In our day and age of modern medicine doctors are carelessly prescribing dangerous remedies to naive patients. It is important that we become knowledgeable on the natural alternatives to these dangerous medicines. Here is a great article I’d like to introduce analyzing the two medications Concerta vs Adderall explaining the differences and similarities as well as the natural alternative available.
Each year a Utah Rancher is recognized for being great land stewards and awarded the Leopold Conservation Award. This award is given by the Sand County Foundation in partnership with several organizations. The winner receives $10,000 and the Aldo Leopold crystal.
“The health of Utah’s landscape is dependent on hard-working farmers and ranchers across the state who dedicate themselves to ensuring that Utah’s natural resources are in better shape than when they found them,” said Dr. Brent Haglund, Sand County Foundation President. “Year after year, the quality of award nominations for the Leopold Conservation Award proves that Utah’s land, water and wildlife are in great hands.”
Below is the 2009 Leopold Conservation Award Winner (UT) — Tavaputs Ranch. Stay tuned for the upcoming 2010 winner, who will be announced later this year.
The Senate Agriculture Committee summoned Lisa Jackson, EPA Administrator a few weeks ago. Her agency received backlash for not understanding farming and food production. Read Steve Kopperlud from Brownfield’s take on the meeting here.
Thank you to everyone who attended the Farming at the Market event on August 14th at the Saturday’s Downtown Farmers Market. We hope you enjoyed it and walked away with a better appreciation for agriculture. (And that you’re sporting a new t-shirt.)
Thank you again to all of our Farming at the Market partners: Carver’s Cove, Utah’s Own, The Utah Dairy Council (go to theirFacebook page to see your milk moustache photos) , Edible Wasatch, Backyard Chickens, Utah State University’s Ag in the Classroom, USU Salt Lake County Extension (for food preservation tips) and Utah Department of Agriculture and Food (for bee and gardening tips). Let us know what you thought of the event on our Facebook page.
Here is some news about AgriAdvocates and the event:
And some photos, in case you missed out on the fun.
During the coming decades the world’s farmers will have to double their production to meet our growing food needs. Earth’s population is projected to reach 9 billion people (3 billion more the currently), yet our agriculture land continues to decrease. Agriculture needs fertile land, more of it and safe technology to continue offering affordable, high-quality food worldwide. Preservation of agriculture land should be important to us now and to our future generations.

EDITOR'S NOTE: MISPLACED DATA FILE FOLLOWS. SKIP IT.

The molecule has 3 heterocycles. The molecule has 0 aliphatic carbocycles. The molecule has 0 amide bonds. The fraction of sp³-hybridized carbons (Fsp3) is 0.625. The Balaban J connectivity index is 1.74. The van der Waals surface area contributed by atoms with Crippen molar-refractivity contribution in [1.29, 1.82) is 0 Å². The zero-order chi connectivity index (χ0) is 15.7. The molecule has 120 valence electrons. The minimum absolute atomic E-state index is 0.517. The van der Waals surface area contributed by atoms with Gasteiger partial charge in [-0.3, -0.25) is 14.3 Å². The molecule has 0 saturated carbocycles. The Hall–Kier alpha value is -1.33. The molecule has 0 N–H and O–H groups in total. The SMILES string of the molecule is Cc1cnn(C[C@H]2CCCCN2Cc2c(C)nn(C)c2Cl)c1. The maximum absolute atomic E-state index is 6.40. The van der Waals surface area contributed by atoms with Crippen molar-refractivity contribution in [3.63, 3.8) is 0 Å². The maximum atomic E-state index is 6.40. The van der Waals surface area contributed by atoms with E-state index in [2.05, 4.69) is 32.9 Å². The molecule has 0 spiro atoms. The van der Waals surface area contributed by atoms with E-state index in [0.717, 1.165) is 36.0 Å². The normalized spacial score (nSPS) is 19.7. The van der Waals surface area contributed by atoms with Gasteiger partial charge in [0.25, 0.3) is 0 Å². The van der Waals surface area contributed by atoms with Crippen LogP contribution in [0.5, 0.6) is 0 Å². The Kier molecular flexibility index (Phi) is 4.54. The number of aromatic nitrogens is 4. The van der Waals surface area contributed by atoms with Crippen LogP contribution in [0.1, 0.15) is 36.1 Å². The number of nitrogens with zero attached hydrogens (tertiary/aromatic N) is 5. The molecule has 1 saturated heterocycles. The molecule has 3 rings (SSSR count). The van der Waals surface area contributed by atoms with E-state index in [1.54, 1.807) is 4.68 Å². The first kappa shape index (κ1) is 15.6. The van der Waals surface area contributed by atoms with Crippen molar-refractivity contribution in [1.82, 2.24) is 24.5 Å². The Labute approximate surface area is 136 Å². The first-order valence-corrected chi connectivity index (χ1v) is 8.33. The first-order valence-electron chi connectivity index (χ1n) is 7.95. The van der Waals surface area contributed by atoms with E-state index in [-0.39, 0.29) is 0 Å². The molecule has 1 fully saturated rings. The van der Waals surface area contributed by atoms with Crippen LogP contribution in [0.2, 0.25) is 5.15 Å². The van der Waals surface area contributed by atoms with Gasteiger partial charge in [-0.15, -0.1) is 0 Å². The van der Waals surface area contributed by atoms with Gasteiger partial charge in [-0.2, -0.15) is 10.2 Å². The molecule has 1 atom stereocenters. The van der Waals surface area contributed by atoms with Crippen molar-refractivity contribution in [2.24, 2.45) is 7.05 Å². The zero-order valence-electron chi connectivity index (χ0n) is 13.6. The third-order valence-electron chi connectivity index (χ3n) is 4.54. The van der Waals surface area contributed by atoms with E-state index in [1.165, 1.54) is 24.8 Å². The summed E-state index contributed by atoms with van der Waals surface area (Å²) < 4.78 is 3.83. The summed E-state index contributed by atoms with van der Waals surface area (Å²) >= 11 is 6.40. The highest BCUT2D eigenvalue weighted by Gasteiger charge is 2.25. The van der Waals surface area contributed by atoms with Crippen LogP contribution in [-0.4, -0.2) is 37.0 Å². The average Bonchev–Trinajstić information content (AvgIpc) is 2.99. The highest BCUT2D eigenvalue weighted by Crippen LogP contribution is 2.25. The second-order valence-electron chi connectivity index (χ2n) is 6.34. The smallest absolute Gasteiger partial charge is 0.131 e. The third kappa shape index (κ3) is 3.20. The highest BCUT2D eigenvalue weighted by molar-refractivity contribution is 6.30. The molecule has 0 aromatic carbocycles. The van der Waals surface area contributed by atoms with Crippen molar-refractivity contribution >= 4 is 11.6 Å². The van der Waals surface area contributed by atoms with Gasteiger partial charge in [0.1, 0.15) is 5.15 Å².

Currently less than two percent of our population grows the food and fiber for the rest of us and only six percent of that group are full-time farmers and ranchers. This group produces the vast majority (75%) of the foods in our grocery stores. However, we need all farmers. Even small farmers and backyard gardeners are important in helping provide our food. We need to preserve our critical agriculture land in order to remain somewhat self-sufficient in Utah. Read more here.
Why You Should Shop at Farmers Markets
Produce sold at Farmers Markets was probably picked just hours before you purchased it. It is fresh, crisp and packed with flavor. As produce ages it begins to lose nutrients. Fresh produce sold at Farmers Markets may actually be more nutritious than produce shipped to your local grocery store.
We take pride in being stewards of the land and doing our part to produce the safest, most abundant food supply of any nation in the world,” observes Tyson Roberts, a sixth generation farmer from Layton. “It is very rewarding to help feed the world. Farmers today receive less than 10 cents of every retail food dollar. Shopping at Farmers Markets eliminates the middleman and allows farmers to receive the full retail price for their products.
Between 60 and 70 percent of Tyson Roberts yearly income now comes from retail sales at Farmers Markets. As the value of direct purchases increase for farmers, the lure to sell their farmland for development decreases. Open spaces provided by family farms are an irreplaceable asset for all of us. Farmlands in our communities are more than just beautiful; they provide habitats for the wildlife that help make our state unique.
Family farms will only survive as long as they are financially viable. By supporting local Farmers Markets today you are doing something proactive to help ensure that there will be farms and open space in your community for tomorrow. For more information and Farmers Markets locations click here.
For more information on how to know your farmer click here.
Food Safety Guidelines for Fresh Produce:
- Wash your hands, utensils and surfaces with hot soapy water before and after handling fresh fruits and vegetables.
- Clean all produce thoroughly with cool tap water just before you use it, even if you will not be eating the rind or skin.